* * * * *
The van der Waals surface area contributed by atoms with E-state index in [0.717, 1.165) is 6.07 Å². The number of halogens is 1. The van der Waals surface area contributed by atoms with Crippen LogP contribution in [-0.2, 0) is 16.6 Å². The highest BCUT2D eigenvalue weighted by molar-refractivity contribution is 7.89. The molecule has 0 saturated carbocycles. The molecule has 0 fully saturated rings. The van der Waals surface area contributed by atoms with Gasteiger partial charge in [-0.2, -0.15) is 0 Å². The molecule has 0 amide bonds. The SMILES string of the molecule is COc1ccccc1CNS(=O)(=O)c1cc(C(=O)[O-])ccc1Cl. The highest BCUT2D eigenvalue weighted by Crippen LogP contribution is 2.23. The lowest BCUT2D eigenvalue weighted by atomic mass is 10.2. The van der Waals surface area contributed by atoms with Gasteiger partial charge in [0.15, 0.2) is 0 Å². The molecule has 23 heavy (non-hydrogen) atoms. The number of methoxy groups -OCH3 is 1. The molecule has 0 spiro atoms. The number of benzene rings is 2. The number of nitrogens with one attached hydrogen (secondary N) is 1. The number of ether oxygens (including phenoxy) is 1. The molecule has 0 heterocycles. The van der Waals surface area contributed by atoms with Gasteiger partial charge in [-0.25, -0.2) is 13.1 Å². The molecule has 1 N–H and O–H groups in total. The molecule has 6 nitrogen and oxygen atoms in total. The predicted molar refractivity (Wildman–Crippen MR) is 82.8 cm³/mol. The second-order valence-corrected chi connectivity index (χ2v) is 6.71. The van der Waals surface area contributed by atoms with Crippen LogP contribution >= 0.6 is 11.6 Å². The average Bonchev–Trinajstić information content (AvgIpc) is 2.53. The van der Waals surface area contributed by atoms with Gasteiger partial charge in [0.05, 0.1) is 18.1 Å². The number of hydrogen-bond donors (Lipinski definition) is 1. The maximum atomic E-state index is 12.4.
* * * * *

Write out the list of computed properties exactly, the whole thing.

The van der Waals surface area contributed by atoms with E-state index in [0.717, 1.165) is 6.07 Å². The number of halogens is 1. The van der Waals surface area contributed by atoms with Crippen LogP contribution in [-0.2, 0) is 16.6 Å². The highest BCUT2D eigenvalue weighted by molar-refractivity contribution is 7.89. The molecule has 0 saturated carbocycles. The molecule has 0 fully saturated rings. The van der Waals surface area contributed by atoms with Gasteiger partial charge in [-0.2, -0.15) is 0 Å². The molecule has 0 amide bonds. The SMILES string of the molecule is COc1ccccc1CNS(=O)(=O)c1cc(C(=O)[O-])ccc1Cl. The highest BCUT2D eigenvalue weighted by Crippen LogP contribution is 2.23. The lowest BCUT2D eigenvalue weighted by atomic mass is 10.2. The van der Waals surface area contributed by atoms with Gasteiger partial charge in [0.15, 0.2) is 0 Å². The molecule has 23 heavy (non-hydrogen) atoms. The number of methoxy groups -OCH3 is 1. The molecule has 0 spiro atoms. The number of benzene rings is 2. The number of nitrogens with one attached hydrogen (secondary N) is 1. The number of ether oxygens (including phenoxy) is 1. The molecule has 0 heterocycles. The van der Waals surface area contributed by atoms with Gasteiger partial charge in [-0.25, -0.2) is 13.1 Å². The molecule has 1 N–H and O–H groups in total. The molecule has 6 nitrogen and oxygen atoms in total. The predicted molar refractivity (Wildman–Crippen MR) is 82.8 cm³/mol. The second-order valence-corrected chi connectivity index (χ2v) is 6.71. The van der Waals surface area contributed by atoms with Crippen LogP contribution >= 0.6 is 11.6 Å². The average Bonchev–Trinajstić information content (AvgIpc) is 2.53. The van der Waals surface area contributed by atoms with Gasteiger partial charge in [0.05, 0.1) is 18.1 Å². The number of hydrogen-bond donors (Lipinski definition) is 1. The maximum atomic E-state index is 12.4.